Python - Multiple Inheritance, Closures, and Decorators
Why use python?
- It’s a great all purpose scripting language.
- Run on any Linux/Unix by default.
- Easy to set up and run pretty much anywhere.
- Interactive shell.
- Thanks to dynamic typing and concise language, it’s extremely fast to iterate on something new.
- Tons of utility libraries.
Multiple Inheritance as means of Mixin and Dependency Injection
It allows a subclass to specify its own inheritance tree. It doesn’t have to rely on its parent class’s inheritance, but rather injecting in its own dependencies via multiple inheritance.
An example I really like is how a Counter object is a subclass of a dictionary and uses the dictionary to store its counts.
Instead of using a regular dictionary, we can make our counter use an OrderedDict by use of multiple inheritance. An OrderedDict is a dictionary that keeps the order of the objects that you put in it.
We can then make a class OrderedCounter that inherits from Counter and OrderedDict.
class OrderedCounter(Counter, OrderedDict) pass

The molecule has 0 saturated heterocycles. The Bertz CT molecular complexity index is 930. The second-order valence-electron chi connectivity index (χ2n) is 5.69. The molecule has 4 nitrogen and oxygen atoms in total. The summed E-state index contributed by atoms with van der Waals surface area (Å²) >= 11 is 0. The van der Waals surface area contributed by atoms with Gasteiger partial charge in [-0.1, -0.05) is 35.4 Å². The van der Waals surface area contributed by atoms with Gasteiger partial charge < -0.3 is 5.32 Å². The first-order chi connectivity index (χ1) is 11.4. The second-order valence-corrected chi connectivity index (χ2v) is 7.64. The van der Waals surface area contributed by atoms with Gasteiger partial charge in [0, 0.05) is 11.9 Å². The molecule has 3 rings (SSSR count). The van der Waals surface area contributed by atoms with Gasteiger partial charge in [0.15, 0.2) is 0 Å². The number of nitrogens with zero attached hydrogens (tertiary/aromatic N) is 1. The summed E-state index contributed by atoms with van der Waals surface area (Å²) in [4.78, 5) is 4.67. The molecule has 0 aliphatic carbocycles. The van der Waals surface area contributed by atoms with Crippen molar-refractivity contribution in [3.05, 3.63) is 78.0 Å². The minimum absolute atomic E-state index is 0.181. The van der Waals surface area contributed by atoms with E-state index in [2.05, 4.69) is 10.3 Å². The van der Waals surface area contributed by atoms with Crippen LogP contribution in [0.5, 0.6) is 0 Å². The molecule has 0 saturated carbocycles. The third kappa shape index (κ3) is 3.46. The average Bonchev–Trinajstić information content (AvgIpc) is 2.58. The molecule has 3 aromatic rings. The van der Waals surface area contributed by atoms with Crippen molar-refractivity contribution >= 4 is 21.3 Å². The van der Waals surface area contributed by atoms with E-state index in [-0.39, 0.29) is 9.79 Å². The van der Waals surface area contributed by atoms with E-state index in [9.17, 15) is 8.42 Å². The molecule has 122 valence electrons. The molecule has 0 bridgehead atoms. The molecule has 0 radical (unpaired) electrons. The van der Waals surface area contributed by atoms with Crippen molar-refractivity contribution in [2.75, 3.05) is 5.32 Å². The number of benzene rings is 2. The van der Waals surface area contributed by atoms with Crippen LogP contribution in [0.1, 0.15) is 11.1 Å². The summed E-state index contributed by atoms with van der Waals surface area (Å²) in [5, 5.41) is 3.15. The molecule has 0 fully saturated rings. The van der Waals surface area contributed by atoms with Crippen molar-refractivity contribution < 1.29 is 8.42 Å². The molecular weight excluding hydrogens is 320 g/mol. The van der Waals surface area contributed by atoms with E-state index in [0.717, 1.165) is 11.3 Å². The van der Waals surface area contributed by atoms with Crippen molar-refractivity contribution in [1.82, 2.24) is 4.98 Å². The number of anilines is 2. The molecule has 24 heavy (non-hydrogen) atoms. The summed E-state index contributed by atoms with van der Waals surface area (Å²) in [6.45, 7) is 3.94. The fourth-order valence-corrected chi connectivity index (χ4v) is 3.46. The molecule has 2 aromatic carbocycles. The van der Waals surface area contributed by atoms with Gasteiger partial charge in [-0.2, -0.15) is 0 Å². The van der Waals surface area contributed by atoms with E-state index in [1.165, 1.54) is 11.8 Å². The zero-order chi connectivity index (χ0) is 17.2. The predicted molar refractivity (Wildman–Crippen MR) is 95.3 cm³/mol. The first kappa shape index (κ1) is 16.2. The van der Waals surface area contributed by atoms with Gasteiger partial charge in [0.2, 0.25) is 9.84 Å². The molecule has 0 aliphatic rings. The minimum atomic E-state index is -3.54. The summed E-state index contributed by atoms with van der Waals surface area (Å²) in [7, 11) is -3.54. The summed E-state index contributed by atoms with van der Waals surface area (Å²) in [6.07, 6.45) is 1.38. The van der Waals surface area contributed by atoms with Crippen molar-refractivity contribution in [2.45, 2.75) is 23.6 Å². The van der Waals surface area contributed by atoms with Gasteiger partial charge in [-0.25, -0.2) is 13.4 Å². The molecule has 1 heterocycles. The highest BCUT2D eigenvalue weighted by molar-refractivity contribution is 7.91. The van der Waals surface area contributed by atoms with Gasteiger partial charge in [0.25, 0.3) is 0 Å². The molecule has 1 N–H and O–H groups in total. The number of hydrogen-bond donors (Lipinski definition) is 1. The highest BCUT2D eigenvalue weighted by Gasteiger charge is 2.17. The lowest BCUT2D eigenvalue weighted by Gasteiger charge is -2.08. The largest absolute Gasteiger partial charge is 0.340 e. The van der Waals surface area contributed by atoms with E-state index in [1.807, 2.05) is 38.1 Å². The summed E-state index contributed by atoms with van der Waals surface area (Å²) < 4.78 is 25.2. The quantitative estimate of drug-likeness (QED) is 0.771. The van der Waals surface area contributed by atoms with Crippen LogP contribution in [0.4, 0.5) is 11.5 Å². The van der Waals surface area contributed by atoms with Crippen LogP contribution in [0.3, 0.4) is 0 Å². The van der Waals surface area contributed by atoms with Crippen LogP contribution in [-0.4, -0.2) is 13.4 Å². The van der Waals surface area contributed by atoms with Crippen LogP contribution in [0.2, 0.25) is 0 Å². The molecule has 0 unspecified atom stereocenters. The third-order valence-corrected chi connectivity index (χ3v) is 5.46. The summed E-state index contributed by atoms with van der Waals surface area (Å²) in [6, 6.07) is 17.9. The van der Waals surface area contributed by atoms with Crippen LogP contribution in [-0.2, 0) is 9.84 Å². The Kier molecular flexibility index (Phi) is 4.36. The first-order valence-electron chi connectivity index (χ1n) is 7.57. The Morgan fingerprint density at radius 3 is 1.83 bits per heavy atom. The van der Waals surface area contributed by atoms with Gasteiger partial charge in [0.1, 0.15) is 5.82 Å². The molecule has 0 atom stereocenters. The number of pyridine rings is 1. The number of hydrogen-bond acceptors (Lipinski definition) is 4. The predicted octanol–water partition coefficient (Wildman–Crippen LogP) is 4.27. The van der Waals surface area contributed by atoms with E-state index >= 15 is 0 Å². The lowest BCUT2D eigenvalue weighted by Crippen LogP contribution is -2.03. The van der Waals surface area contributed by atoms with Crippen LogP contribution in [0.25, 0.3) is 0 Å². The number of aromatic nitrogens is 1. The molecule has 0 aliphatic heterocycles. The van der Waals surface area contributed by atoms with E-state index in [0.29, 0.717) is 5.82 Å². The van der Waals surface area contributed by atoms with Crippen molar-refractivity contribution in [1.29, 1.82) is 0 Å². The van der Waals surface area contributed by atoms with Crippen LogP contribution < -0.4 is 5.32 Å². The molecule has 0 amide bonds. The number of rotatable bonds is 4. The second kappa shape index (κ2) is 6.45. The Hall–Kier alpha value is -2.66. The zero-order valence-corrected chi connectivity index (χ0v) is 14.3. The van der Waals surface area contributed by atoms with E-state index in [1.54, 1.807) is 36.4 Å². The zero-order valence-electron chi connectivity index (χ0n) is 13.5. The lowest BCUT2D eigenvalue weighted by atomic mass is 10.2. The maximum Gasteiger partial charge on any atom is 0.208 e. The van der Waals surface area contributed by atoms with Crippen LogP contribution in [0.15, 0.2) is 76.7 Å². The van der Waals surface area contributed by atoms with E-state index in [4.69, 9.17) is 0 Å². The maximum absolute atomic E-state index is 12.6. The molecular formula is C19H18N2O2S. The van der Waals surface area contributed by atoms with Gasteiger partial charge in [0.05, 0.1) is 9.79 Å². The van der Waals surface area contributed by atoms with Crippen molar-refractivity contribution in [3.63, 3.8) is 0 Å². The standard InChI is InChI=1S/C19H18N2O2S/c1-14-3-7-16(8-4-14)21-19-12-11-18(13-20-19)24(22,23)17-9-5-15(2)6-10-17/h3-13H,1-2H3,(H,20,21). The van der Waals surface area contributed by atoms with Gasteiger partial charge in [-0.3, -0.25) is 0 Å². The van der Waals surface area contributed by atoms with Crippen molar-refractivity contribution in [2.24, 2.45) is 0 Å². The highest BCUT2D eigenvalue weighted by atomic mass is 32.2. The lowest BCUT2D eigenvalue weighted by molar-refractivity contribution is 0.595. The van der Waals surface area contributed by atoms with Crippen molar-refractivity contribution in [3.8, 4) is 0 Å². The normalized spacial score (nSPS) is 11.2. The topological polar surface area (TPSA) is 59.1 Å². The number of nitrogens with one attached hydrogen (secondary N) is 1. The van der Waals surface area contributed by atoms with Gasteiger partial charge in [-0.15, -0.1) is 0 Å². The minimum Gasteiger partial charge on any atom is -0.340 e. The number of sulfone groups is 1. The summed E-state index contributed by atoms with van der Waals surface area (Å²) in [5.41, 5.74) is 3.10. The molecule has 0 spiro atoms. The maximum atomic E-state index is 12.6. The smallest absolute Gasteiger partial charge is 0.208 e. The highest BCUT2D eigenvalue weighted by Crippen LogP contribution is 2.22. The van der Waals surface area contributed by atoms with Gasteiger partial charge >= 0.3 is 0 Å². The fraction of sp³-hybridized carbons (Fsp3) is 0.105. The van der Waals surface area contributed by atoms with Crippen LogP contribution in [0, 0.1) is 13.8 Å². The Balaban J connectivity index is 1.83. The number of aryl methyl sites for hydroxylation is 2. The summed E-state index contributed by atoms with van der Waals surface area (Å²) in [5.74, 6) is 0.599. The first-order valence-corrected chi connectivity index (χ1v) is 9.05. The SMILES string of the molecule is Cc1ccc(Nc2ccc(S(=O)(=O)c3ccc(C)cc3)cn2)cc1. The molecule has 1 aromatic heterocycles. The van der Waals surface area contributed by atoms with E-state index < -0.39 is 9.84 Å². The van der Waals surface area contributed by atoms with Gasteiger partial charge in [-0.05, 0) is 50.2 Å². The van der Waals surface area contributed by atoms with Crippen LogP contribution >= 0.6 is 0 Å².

OrderedCounter inherits from both Counter and OrderedDict, and based on Python’s MRO (method resolution order), OrderedDict gets used in place of Counter’s parent dict.
Closure is the idea that methods bring the variables with them from the scope that they are called. This allows us to be able to create multiple functions with the exact same code but acts upon a different set of variables.
Here we can make a series of exponential functions, each with a different base, and we can dynamically specify the exponent as we call the function.
def mypow(base): def somepow(exp): return pow(base, exp) return somepow
twopow = mypow(2) threepow = mypow(3) twopow(5) # 32 threepow(5) # 243
This works because when
mypow is called, a local variable
base is created within the
mypow function. Even though the
somepow function is returned independetly, it knows that it will need the
base variable to execute, so all the local variables within the
mypow function is passed onto
This is a very powerful design pattern that transparently adds features to a function without touching the original function. Though the decorator pattern can be implemented in most languages, it is highly encouraged as standard practice in Python via simple language annotations, and even more powerful when leveraged with closures.
Example: Adding logging or caching to a function.
Say we have a function that returns the square of a number:
def square(x): return x * x
We can easily add a a logging functionality that will tell us the input and ouput when the square function is called.
def logging(origfunc): def func(x): print('Input is', x) answer = origfunc(x) print('Output is', answer) return func
And so to add the decorator, we can either explicitly write:
square = logging(square)
Or idiomatically annotate the
square function via:
@logging def square(x) return x * x